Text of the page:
As most of us know, it is not unusual for some priests in the independent sacramental movement to celebrate the mass physically alone. While some are uncomfortable with this practice (and I fully expect Alexis to articulate that position!), I think solitary celebration can be a healthy part of a priestly vocation. It joins the priest to Christ the intercessor, and unites her to the prayers of all the angels and saints. The entire Body of Christ is mystically present at the altar, at every mass. Hermit priests in the larger churches (e.g. Carthusian priests in the Roman denomination) have a long history of understanding their vocations in similar ways. It would be a great project for someone to look at what hermit priests have written about their vocations over the centuries, and how that does (or does not) translate to the situation of modern non-eremitical solitaries. Anyhow, I happened across this lovely prayer to be said before a private mass, in The Sacramentary of the Servant Catholic Church, v.1, p.62 (1987):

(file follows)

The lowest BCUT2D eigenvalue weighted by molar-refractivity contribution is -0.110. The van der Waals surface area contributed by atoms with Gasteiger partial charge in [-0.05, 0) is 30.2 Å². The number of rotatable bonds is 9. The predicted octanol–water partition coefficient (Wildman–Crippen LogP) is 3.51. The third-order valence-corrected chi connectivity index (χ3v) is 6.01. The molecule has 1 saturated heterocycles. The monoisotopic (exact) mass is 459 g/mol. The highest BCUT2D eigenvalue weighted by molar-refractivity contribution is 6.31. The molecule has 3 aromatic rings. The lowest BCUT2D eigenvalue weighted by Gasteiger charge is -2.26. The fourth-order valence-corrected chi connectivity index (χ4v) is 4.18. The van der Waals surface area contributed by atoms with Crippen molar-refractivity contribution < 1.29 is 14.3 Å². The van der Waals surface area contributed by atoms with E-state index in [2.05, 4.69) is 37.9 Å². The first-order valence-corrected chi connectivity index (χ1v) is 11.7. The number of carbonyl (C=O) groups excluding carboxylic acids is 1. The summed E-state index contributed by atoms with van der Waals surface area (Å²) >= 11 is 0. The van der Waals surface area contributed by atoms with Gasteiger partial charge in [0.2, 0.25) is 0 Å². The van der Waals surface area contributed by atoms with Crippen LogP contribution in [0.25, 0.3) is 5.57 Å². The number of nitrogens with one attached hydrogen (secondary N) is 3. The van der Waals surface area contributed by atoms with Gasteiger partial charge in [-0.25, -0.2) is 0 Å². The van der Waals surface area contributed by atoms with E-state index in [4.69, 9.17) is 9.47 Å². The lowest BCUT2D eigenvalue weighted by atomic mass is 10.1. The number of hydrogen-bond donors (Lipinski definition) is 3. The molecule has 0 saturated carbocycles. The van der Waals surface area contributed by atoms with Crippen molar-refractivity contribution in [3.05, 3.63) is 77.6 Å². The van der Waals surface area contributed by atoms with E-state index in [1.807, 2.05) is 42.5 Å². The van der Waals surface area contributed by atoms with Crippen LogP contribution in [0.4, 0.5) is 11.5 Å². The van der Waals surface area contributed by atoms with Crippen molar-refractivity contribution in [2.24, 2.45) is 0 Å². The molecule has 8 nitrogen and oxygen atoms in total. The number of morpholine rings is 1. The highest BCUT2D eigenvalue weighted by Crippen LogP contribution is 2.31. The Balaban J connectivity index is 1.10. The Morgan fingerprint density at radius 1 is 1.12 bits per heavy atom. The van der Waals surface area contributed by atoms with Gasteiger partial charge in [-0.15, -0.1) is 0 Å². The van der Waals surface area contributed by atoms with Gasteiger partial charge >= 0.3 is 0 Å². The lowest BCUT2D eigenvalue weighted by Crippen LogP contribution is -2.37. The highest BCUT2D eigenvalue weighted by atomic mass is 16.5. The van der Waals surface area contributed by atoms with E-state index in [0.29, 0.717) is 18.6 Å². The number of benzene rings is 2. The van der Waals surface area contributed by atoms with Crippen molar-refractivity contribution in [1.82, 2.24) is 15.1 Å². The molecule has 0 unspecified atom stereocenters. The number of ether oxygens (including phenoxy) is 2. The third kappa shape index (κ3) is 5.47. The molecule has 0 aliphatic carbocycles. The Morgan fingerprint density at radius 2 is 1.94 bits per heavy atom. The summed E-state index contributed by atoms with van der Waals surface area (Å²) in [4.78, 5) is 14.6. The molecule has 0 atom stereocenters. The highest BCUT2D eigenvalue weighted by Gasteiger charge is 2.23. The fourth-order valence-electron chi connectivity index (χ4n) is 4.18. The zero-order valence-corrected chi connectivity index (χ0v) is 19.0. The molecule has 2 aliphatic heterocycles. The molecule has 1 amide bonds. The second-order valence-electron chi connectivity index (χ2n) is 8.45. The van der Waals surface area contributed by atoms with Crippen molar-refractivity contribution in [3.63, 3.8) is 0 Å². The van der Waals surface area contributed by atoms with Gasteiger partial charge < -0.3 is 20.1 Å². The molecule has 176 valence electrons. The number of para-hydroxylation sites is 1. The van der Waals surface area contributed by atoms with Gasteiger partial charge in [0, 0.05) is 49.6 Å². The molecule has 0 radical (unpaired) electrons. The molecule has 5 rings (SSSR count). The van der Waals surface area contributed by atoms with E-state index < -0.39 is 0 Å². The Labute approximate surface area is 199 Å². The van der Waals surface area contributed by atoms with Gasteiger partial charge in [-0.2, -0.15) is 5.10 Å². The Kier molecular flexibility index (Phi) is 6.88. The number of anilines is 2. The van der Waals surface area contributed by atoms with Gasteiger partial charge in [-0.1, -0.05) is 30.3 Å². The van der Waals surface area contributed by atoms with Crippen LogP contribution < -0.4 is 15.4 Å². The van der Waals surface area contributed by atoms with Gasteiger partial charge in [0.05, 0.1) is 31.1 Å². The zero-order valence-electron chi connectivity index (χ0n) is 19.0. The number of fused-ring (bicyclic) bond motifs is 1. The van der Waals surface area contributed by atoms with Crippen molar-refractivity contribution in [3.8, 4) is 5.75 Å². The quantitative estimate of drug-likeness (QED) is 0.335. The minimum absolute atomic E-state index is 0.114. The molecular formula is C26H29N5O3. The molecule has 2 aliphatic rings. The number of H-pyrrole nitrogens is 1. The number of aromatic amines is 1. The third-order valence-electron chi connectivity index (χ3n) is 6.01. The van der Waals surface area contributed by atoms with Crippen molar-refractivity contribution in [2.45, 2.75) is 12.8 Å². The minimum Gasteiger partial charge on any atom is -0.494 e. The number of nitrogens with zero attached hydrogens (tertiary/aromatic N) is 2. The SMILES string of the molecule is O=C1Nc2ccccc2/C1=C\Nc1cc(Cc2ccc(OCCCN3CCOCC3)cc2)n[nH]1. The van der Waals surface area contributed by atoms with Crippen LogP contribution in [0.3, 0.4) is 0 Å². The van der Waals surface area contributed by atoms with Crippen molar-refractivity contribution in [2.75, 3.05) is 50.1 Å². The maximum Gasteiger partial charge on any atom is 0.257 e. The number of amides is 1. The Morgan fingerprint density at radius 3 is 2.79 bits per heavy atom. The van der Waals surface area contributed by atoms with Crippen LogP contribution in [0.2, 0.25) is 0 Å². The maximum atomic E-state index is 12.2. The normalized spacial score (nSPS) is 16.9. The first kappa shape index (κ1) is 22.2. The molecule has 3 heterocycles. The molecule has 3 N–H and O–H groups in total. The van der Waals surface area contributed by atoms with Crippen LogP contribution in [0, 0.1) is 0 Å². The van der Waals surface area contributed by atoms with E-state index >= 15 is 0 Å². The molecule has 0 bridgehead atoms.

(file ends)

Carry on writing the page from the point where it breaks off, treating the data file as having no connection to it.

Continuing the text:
Heavenly Father, you are our beginning and our end, the source and center of all we are and of all we can become. Purify us by your presence, quiet our earthly concerns, and free us to worship you in spirit and in truth, through Jesus Christ, our Lord. Amen.
I will go to the altar of God, the God who is my joy.
In your presence, Almighty God, I am never alone. At your altar, as in the world, I am one with Christ, and one with your people on earth and in heaven. My prayer is the prayer of the Church. My offering is Christ’s offering. I pray in every language. I hold up hurts and happiness. I am your priest.
Empty me of myself that I may give you greater glory and serve all your people in my worship.
The sacramentary does not give an author for the prayer, but I suspect it was written by Robert Burns, who was the bishop-primate of the Servant Catholic Church at the time of its publication.